If you decide you want to explore the world of alternative and complementary therapy, we always advise you to do some research. The wonderful thing about this industry is that there is a wealth of choice, so even if you try one therapy and don’t feel it’s right for you, there are many other options to explore.
Below we list our tips for finding the right complementary therapy for you.
Speak to your doctor
If you’re intending to seek complementary therapy for a specific ailment or illness, be sure to discuss this with your doctor. It is important to remember that these therapies are designed to complement any existing treatment you are receiving.
Your doctor may be able to recommend certain therapies, or they may advise you to avoid others. This will all depend on your particular circumstances.
Think about what you want out of the therapy
Consider what you want the outcome to be. Do you simply want to eliminate a certain ailment? Do you want improved energy levels? Do you want to reduce stress too? Many complementary therapies are holistic, meaning they’ll look at the situation as a whole rather than just the condition/symptoms.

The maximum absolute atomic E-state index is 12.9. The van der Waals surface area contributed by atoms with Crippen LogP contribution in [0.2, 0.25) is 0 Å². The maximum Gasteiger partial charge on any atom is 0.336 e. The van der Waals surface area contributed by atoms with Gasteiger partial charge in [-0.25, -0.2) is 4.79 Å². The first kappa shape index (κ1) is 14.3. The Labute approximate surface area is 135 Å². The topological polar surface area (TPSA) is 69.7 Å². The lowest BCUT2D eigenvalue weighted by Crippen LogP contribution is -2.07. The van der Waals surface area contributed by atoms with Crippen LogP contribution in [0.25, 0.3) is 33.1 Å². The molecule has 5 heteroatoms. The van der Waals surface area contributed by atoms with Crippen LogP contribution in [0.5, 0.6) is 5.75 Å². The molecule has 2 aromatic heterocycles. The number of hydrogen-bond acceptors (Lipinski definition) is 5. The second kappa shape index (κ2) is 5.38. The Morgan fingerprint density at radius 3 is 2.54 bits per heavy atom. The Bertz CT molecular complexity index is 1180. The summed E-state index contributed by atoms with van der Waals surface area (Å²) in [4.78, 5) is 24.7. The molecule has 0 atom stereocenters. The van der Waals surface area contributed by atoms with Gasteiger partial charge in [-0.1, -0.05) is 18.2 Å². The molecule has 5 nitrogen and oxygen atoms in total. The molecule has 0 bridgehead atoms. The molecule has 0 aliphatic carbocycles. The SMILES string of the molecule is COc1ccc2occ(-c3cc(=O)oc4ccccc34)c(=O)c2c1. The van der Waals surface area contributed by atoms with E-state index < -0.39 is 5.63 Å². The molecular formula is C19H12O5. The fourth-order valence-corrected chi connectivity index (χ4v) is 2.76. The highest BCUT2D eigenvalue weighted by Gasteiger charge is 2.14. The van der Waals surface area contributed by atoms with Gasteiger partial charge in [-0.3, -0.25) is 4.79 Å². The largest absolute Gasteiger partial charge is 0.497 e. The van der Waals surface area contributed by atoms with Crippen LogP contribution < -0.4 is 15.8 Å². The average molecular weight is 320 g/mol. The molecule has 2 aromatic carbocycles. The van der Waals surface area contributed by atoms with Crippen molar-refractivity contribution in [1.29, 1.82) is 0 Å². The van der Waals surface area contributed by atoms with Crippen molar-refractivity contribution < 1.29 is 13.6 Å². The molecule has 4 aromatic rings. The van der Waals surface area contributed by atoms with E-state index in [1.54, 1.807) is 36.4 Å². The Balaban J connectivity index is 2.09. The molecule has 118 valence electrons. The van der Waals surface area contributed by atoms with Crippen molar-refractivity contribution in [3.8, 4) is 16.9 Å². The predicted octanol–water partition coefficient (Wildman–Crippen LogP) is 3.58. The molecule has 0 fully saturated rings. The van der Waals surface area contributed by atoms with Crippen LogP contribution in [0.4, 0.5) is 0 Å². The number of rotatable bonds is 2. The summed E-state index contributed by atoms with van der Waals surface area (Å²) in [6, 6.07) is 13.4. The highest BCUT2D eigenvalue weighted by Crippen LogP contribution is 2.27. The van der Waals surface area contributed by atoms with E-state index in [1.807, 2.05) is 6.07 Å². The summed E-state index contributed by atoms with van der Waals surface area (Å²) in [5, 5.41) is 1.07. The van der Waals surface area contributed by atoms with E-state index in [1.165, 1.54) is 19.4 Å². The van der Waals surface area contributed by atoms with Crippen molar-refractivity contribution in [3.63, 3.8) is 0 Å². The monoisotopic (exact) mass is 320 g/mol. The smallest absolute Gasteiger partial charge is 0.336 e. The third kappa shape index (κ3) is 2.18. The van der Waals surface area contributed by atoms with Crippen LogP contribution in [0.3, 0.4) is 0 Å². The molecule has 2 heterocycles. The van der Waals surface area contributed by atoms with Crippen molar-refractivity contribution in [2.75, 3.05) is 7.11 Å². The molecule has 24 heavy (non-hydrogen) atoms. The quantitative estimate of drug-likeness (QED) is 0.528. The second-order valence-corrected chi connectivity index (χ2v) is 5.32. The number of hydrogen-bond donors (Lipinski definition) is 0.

Do your research
Once you know what you want out of it, do some research to see which therapies offer what. Consider your beliefs too and how open minded you are likely to be. If you flat out don’t believe in what a therapy is based on, it’s unlikely you’ll get anything out of it.
Listen to others, but form your own opinion
You may find it helpful to reach out to people who have had the therapy you’re interested to hear how they found it. Be aware, though, that every individual will respond differently – so take others’ opinions with a pinch of salt.
Ask for more information
If you want to understand more about a therapy before booking a consultation, don’t be afraid to contact a therapist with your questions. They are usually more than willing to answer any queries you may have and help you understand what you can gain from the therapy.
Book a consultation
A consultation is when you have a face to face meeting with a therapist to discuss your aims, how they can help and what treatment is recommended for you. This is when you can ask any other remaining questions before you actually start the therapy.
If you have any other questions, our FAQs section may help.